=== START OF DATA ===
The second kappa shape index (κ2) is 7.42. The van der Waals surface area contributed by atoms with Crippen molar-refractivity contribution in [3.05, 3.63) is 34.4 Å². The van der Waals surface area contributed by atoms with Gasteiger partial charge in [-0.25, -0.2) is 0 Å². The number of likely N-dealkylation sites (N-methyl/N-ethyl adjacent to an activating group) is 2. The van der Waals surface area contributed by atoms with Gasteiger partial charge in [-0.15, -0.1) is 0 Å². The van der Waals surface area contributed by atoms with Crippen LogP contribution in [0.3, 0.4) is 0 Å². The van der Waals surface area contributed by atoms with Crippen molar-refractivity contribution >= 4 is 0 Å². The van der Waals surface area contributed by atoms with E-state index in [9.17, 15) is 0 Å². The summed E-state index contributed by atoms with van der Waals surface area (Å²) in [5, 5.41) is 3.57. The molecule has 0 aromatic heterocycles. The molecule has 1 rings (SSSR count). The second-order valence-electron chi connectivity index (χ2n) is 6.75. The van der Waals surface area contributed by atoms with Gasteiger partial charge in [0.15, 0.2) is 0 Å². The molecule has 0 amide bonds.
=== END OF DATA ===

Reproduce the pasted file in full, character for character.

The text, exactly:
The second kappa shape index (κ2) is 7.42. The van der Waals surface area contributed by atoms with Crippen molar-refractivity contribution in [3.05, 3.63) is 34.4 Å². The van der Waals surface area contributed by atoms with Gasteiger partial charge in [-0.25, -0.2) is 0 Å². The number of likely N-dealkylation sites (N-methyl/N-ethyl adjacent to an activating group) is 2. The van der Waals surface area contributed by atoms with Gasteiger partial charge in [-0.15, -0.1) is 0 Å². The van der Waals surface area contributed by atoms with Crippen LogP contribution in [0.3, 0.4) is 0 Å². The van der Waals surface area contributed by atoms with Crippen molar-refractivity contribution >= 4 is 0 Å². The van der Waals surface area contributed by atoms with E-state index in [9.17, 15) is 0 Å². The summed E-state index contributed by atoms with van der Waals surface area (Å²) in [5, 5.41) is 3.57. The molecule has 0 aromatic heterocycles. The molecule has 1 rings (SSSR count). The second-order valence-electron chi connectivity index (χ2n) is 6.75. The van der Waals surface area contributed by atoms with Gasteiger partial charge in [0.15, 0.2) is 0 Å². The molecule has 0 amide bonds.